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Carthew Early History


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Carthew Early History



This web page shows only a small excerpt of our Carthew research. Another 201 words (14 lines of text) covering the years 166 and 1660 are included under the topic Early Carthew History in all our PDF Extended History products and printed products wherever possible.

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Carthew Early Notables (pre 1700)


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Carthew Early Notables (pre 1700)



More information is included under the topic Early Carthew Notables in all our PDF Extended History products and printed products wherever possible.

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Carthew In Ireland


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Carthew In Ireland



Some of the Carthew family moved to Ireland, but this topic is not covered in this excerpt. More information about their life in Ireland is included in all our PDF Extended History products and printed products wherever possible.

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The Great Migration


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The Great Migration



A look at the immigration and passenger lists has shown a number of people bearing the name Carthew:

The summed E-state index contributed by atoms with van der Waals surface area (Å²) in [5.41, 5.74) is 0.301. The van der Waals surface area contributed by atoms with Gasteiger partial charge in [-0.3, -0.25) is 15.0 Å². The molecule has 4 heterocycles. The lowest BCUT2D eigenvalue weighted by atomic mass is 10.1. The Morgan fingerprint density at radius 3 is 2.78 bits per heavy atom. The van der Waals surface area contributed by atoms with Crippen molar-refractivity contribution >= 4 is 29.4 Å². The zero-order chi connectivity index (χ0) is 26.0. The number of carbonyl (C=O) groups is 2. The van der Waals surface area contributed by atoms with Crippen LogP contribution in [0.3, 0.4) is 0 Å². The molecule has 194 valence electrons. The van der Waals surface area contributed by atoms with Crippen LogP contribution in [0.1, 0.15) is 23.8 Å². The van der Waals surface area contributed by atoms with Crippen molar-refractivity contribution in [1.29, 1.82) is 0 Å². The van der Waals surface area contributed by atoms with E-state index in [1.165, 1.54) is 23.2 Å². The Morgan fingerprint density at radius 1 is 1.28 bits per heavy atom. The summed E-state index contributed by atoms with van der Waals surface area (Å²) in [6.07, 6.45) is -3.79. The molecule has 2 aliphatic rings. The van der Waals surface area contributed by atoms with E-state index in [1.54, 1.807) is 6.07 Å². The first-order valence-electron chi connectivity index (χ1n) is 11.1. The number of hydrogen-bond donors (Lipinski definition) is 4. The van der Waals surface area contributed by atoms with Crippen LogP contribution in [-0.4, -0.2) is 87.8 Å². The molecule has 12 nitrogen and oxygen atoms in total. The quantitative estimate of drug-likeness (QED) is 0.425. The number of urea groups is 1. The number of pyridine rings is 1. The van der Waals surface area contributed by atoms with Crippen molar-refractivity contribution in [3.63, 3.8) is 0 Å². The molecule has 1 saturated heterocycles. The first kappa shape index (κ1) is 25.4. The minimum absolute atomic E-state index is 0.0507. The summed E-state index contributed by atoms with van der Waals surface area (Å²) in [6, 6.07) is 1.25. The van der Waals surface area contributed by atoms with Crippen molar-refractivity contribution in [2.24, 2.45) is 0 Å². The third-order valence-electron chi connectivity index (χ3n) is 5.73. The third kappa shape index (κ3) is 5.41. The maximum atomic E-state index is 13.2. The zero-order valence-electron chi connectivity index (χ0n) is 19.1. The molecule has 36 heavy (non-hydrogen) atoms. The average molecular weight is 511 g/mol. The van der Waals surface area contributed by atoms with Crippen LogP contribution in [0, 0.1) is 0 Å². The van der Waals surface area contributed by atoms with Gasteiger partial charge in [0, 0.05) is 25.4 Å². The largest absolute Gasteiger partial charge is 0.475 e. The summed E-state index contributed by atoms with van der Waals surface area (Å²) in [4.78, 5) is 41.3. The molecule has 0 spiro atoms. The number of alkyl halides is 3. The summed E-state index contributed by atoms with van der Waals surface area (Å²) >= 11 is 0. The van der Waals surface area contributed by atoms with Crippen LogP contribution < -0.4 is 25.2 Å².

Carthew Settlers in United States in the 18th Century

  • Edmund Carthew who settled in Maryland in 1774

Carthew Settlers in United States in the 19th Century

  • Albert Carthew, aged 29, who landed in America, in 1894

Carthew Settlers in United States in the 20th Century

  • Geo. Leopold Carthew, aged 24, who emigrated to the United States from London, England, in 1907
  • Edith M. Carthew, aged 28, who settled in America from Launceston England, in 1908
  • James Carthew, aged 21, who emigrated to America from Gateshead, England, in 1911
  • Thomas John Carthew, aged 42, who landed in America from Hayle, England, in 1912
  • Margaret Carthew, aged 11, who emigrated to New Orleans, in 1920
  • ... (More are available in all our PDF Extended History products and printed products wherever possible.)